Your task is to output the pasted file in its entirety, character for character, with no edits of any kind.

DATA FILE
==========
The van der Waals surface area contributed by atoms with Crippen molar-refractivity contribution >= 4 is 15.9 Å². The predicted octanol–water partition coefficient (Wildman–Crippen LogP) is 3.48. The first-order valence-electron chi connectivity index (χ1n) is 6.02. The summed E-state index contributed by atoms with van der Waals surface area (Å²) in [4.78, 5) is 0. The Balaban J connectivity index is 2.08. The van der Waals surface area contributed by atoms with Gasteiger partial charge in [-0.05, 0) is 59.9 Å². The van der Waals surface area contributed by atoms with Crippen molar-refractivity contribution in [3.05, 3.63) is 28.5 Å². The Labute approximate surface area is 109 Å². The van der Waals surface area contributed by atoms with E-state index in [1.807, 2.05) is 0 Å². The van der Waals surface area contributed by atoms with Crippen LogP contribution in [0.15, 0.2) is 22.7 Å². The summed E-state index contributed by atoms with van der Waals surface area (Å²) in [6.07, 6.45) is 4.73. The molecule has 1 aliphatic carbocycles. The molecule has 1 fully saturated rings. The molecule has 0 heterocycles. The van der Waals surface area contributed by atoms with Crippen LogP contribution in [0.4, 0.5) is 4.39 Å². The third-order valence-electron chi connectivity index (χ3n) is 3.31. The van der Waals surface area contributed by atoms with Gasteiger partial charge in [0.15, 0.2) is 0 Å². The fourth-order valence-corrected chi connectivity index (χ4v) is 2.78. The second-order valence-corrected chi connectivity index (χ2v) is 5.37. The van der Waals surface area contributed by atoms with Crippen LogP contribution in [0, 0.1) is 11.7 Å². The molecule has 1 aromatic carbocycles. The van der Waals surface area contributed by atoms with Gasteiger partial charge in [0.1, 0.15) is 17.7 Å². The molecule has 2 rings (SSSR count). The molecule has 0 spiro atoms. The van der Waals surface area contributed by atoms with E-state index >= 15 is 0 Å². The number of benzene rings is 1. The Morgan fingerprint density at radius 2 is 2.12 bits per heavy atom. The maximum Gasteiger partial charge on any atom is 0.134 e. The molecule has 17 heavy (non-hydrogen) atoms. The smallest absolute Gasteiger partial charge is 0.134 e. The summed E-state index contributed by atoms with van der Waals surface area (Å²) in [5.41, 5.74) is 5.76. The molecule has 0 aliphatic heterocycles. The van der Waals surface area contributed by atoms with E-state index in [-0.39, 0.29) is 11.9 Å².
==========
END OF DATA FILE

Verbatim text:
The van der Waals surface area contributed by atoms with Crippen molar-refractivity contribution >= 4 is 15.9 Å². The predicted octanol–water partition coefficient (Wildman–Crippen LogP) is 3.48. The first-order valence-electron chi connectivity index (χ1n) is 6.02. The summed E-state index contributed by atoms with van der Waals surface area (Å²) in [4.78, 5) is 0. The Balaban J connectivity index is 2.08. The van der Waals surface area contributed by atoms with Gasteiger partial charge in [-0.05, 0) is 59.9 Å². The van der Waals surface area contributed by atoms with Crippen molar-refractivity contribution in [3.05, 3.63) is 28.5 Å². The Labute approximate surface area is 109 Å². The van der Waals surface area contributed by atoms with E-state index in [1.807, 2.05) is 0 Å². The van der Waals surface area contributed by atoms with Crippen LogP contribution in [0.15, 0.2) is 22.7 Å². The summed E-state index contributed by atoms with van der Waals surface area (Å²) in [6.07, 6.45) is 4.73. The molecule has 1 aliphatic carbocycles. The molecule has 1 fully saturated rings. The molecule has 0 heterocycles. The van der Waals surface area contributed by atoms with Crippen LogP contribution in [0.4, 0.5) is 4.39 Å². The third-order valence-electron chi connectivity index (χ3n) is 3.31. The van der Waals surface area contributed by atoms with Gasteiger partial charge in [0.15, 0.2) is 0 Å². The fourth-order valence-corrected chi connectivity index (χ4v) is 2.78. The second-order valence-corrected chi connectivity index (χ2v) is 5.37. The van der Waals surface area contributed by atoms with Crippen LogP contribution in [0, 0.1) is 11.7 Å². The molecule has 1 aromatic carbocycles. The van der Waals surface area contributed by atoms with Gasteiger partial charge in [0.1, 0.15) is 17.7 Å². The molecule has 2 rings (SSSR count). The molecule has 0 spiro atoms. The van der Waals surface area contributed by atoms with E-state index >= 15 is 0 Å². The number of benzene rings is 1. The Morgan fingerprint density at radius 2 is 2.12 bits per heavy atom. The maximum Gasteiger partial charge on any atom is 0.134 e. The molecule has 17 heavy (non-hydrogen) atoms. The smallest absolute Gasteiger partial charge is 0.134 e. The summed E-state index contributed by atoms with van der Waals surface area (Å²) in [5.41, 5.74) is 5.76. The molecule has 0 aliphatic heterocycles. The van der Waals surface area contributed by atoms with E-state index in [-0.39, 0.29) is 11.9 Å².